Installing closed circuit television is a widespread method of monitoring and supervising staff members by businesses. According to a 2015 survey by the American Management Association, 51 percent of businesses used video monitoring to protect their assets and prevent crime. However, not all CCTV methods are effective or moral. Some covert CCTV practices may even go against the human rights of your employees and threaten the bond of trust between staff and management in your company.
Analyze the needs if your company needs a CCTV system. Take into account the pros and cons a CCTV monitoring system provides your business. Besides potentially damaging your relationship with your employees, the cost of installing and manning a surveillance program may outweigh the protection it provides.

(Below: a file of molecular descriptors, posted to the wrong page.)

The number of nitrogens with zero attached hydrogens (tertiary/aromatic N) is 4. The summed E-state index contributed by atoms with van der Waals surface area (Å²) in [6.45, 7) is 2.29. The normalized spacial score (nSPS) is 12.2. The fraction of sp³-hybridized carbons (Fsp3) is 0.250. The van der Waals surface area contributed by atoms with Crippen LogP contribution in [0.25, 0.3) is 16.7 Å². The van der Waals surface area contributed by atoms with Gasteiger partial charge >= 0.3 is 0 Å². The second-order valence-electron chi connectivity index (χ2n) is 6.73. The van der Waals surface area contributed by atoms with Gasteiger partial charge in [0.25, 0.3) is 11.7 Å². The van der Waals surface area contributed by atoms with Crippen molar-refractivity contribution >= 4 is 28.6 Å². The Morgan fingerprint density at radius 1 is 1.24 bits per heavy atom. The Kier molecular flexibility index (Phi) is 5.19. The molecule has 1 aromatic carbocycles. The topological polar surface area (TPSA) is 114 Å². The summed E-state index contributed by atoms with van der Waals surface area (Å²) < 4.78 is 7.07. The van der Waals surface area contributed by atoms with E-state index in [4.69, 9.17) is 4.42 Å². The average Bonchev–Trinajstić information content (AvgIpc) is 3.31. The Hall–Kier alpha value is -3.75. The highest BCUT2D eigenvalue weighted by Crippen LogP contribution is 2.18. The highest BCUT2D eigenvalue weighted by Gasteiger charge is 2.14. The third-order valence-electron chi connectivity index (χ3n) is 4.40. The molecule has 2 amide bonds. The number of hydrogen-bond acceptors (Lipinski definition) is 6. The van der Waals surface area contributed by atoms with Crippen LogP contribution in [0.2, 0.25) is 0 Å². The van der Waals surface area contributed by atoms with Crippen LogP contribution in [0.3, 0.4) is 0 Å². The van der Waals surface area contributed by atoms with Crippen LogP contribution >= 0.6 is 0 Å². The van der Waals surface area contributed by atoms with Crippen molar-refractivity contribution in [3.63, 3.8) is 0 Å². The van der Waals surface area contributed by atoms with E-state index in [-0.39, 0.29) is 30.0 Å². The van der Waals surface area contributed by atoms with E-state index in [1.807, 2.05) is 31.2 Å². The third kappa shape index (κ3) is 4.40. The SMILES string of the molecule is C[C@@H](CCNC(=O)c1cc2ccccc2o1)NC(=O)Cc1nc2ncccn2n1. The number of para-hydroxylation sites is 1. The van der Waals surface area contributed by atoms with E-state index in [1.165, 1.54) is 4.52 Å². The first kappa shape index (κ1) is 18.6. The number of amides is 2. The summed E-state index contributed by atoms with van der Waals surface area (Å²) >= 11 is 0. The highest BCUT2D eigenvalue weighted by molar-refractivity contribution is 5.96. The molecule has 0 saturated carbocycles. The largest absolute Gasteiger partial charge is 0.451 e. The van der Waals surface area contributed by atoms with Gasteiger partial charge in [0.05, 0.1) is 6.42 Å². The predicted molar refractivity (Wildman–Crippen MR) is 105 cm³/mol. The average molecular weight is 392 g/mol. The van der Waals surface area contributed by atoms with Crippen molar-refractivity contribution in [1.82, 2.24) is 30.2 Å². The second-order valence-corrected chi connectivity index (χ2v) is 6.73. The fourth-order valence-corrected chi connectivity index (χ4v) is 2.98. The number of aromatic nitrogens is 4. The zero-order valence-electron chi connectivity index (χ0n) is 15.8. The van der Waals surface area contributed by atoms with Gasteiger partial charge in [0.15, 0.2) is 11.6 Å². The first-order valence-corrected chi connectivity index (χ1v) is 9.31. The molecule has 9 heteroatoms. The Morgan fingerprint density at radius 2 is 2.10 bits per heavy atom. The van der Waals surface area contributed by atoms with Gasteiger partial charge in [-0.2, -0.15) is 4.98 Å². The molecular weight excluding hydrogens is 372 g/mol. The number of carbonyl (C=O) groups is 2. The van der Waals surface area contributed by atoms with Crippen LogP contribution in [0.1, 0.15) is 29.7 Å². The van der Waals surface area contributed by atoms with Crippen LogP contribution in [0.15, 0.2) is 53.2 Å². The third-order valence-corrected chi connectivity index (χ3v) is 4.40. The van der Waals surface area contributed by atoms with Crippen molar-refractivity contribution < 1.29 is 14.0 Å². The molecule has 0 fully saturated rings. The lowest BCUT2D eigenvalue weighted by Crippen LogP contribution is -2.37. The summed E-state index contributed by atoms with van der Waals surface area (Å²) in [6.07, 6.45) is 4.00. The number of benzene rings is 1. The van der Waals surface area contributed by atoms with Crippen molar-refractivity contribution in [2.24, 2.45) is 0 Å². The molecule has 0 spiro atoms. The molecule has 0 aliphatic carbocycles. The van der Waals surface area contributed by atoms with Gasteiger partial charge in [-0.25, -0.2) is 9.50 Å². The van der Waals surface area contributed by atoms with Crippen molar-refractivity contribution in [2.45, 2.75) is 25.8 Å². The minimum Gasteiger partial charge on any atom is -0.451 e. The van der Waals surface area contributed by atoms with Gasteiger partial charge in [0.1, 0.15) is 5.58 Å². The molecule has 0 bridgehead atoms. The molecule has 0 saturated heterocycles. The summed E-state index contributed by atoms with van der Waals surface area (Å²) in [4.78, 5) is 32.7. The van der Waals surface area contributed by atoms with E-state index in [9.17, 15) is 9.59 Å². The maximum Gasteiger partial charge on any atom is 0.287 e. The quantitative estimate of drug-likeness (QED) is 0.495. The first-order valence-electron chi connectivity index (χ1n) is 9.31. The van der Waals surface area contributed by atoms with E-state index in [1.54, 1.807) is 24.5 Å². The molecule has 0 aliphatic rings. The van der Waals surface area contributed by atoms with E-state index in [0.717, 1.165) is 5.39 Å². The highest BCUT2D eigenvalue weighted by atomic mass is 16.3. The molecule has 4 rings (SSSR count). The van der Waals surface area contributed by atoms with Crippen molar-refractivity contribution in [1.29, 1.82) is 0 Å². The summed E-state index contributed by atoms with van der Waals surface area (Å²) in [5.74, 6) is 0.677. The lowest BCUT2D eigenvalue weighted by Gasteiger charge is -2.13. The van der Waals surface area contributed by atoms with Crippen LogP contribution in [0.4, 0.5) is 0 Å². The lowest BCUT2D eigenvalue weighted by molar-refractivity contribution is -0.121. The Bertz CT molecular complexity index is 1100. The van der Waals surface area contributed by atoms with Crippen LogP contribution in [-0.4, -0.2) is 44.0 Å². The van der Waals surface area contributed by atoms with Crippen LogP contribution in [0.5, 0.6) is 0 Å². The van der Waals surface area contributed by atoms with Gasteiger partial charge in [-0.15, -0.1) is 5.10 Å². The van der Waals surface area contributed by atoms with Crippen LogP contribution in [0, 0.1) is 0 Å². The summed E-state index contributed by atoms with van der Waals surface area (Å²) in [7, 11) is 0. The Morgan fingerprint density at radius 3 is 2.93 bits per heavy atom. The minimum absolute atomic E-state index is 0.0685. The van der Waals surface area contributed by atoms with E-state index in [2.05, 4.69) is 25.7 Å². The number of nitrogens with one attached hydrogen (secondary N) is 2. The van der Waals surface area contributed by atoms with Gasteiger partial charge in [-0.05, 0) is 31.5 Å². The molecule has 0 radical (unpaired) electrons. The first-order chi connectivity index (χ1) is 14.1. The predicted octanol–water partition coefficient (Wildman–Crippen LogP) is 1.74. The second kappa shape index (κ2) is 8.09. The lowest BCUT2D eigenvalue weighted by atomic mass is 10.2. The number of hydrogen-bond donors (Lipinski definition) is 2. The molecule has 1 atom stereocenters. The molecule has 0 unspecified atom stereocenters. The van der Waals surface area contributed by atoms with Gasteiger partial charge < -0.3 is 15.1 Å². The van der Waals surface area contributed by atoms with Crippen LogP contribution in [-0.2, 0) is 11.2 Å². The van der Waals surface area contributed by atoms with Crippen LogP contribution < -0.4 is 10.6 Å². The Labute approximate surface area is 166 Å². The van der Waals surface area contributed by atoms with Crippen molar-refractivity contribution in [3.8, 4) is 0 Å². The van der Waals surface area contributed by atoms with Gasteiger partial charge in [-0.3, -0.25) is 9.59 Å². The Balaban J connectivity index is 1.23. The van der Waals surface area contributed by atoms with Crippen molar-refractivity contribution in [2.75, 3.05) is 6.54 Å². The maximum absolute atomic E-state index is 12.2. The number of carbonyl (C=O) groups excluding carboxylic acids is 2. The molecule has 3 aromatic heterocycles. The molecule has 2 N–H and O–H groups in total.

Select the locations best suited for CCTV cameras in your business. Choose public areas where the cameras are clearly visible. Avoid areas where employers can reasonably expect privacy, such as toilets and changing rooms.
Inform your employees that CCTV cameras have been installed by publishing a corporate policy and circulating it as a memo to all workers. Explain the reason for the cameras and try to allay any feelings of mistrust their use may create. Restrict the use of hidden cameras to circumstances you have solid evidence that a crime is being committed or your employees may have grounds to claim you are infringing unnecessarily on their privacy.
Determine how to monitor your CCTV cameras. You can choose to hire staff to actively monitor the images generated by the cameras or to simply record and review them only if you suspect foul-play or a crime has been committed.
Things You’ll Need CCTV cameras
CCTV monitoring equipment
Company Policy memo
In many countries recording the voices of your employees and clients without their express permission is illegal. In these cases make sure the audio capabilities of your CCTV are disconnected.